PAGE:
For Sale? More questions than answers after RBS leak

One of the first lessons bankers absorb in their training is the importance of timing.

In fact, it starts even earlier than that, with the most fundamental calculations taught in business school around the world: the time value of money.

Put simply, a dollar today is worth more than a dollar tomorrow.

So when someone is more concerned about *when* they are paid than *what* they paid, they're not in the best position to cut a deal.

It's easy to get the sense that this is weighing on the minds of those tasked with the titanic (if not impossible) task of recouping the £45.5bn her Majesty's Treasury decided to "invest" in RBS as it teetered on the brink of collapse at the peak of the 2008 credit crisis.

On the one hand, UK Financial Investments Ltd (UKFI), which manages the government's myriad banking stakes, probably doesn't want to hold onto "zombie" RBS shares in perpetuity. On the other, if it dumps the husk of the government's 82 PERCENT stake now, it's unlikely to come within a Parliamentary mile of the £45.5bn chalice.

But even considering that sympathetic view, it's still incredibly difficult to understand the logic behind the leak that gave us today's RBS headlines (and make no mistake: it was a leak and Auntie's journalists are usually the preferred source to float such stories into the news cycle).

RBS shares have been stuck in a 26p/28p per share rut since February, its Coutts & Co. subsidiary was only yesterday fined £8.75m for "serious" and "systemic" lapses in money laundering controls and weeks-long talks to sell its Asia-Pacific businesses to Malaysia's CIMB Group have yielded nothing.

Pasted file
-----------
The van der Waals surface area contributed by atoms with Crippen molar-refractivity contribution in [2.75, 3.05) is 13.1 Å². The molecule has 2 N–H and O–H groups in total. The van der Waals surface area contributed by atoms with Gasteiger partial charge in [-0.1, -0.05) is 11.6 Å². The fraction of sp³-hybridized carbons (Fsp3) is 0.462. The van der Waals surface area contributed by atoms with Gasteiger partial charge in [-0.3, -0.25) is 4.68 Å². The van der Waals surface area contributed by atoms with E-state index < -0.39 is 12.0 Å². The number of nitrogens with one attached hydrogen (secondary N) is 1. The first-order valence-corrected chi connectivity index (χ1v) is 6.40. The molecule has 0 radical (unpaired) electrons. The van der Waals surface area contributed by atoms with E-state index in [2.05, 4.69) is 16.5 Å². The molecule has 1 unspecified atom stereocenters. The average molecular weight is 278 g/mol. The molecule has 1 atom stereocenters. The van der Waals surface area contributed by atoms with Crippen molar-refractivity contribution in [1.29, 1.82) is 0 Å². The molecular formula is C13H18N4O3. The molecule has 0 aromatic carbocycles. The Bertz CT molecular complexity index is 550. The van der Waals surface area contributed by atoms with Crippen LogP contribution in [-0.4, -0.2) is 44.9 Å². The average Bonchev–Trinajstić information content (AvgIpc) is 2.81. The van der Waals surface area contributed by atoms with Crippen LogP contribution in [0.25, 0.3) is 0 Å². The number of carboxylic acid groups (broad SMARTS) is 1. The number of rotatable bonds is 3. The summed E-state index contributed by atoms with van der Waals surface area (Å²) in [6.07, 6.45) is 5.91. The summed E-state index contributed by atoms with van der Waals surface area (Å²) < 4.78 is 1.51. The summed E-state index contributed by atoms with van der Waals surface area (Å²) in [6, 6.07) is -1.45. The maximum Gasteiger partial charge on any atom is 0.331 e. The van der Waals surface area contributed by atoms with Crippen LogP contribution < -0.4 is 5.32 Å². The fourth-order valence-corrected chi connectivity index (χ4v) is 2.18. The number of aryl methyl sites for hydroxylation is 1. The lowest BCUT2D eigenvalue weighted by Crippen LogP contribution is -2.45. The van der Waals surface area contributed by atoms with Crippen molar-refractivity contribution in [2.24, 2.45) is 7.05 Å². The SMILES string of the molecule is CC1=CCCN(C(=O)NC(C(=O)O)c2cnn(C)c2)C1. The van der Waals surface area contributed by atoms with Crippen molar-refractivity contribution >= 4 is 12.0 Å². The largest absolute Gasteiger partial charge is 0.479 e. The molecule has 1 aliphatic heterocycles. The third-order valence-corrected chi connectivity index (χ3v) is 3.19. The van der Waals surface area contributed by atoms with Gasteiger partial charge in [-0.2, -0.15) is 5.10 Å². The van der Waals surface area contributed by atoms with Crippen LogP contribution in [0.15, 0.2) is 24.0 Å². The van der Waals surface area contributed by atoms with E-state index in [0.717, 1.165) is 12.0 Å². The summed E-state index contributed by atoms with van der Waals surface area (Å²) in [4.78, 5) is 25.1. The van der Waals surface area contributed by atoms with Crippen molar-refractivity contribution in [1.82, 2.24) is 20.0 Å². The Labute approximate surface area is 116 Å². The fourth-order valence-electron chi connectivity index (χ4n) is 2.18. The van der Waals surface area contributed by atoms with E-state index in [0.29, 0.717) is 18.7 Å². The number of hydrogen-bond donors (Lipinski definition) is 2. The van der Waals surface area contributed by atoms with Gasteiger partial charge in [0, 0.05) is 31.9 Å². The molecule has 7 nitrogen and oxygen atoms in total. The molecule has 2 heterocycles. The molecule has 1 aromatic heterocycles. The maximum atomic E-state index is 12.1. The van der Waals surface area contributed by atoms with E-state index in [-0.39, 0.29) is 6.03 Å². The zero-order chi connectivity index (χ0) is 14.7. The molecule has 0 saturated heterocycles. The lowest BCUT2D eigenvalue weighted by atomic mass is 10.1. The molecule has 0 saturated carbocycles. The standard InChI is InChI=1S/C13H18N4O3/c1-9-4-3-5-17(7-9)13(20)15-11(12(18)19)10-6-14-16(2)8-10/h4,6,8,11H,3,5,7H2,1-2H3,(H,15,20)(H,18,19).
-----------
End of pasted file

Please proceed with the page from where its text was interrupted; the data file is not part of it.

It's not like the overall market conditions for investment banks have improved of late, either. Eurozone data suggests the region is alarmingly close to slipping back into recession and the UK looks mired in a flat-growth strategy as Chancellor George Osborne focuses on debt and deficit reduction.

So why now?

The story has driven some strong traffic in RBS shares, with volumes Tuesday close to the 90-day average, according to Reuters, but the news agency also reported that talks with the presumptive buyer - member of the Abu Dhabi Royal Family - have been months in the making and haven't advanced to any significant degree.

And let's not forget that it was only a month ago that CEO Stephen Hester told the BBC's "Andrew Marr" programme that it would take "quite a few years" to exit the government's stake and that opportunities to sell would come "in good time".

It's hard to imagine that "good time" has arrived.

Perhaps the leak was a calculated effort to gauge market reaction or to tease out any potential rival bidders? In either event, it's unlikely to impress the Abu Dhabi contingent, or their savvy advisor, Amanda Staveley, who's PCP Capital Partners has helped steer some of their money into Barclays and Manchester City Football Club.

In fact, efforts to "pump" the price of RBS shares in the middle of negotiations with the Abu Dhabi royals is a tactic best described as more boiler-room than drawing-room.

Malaysia's CIMB Group can't be terribly pleased with the developments, either, and may likely demand more surgery -beyond the closures of units in South Korea and Indonesia - on the Asia-Pacific assets as a result.

And unless the leak ignites a longer-term improvement in RBS shares, it won't keep the fickle attention of market participants, either. They've had more than a year to assess the value of the bank under the stewardship of Stephen Hester, and they seemed, until today, comfortable with a 27p share price.

Timing is everything. And in this case, it seems, if the timing turns out to be wrong, the government will find itself more in the "when am I paid" not the "what am I paid" side of the RBS trade.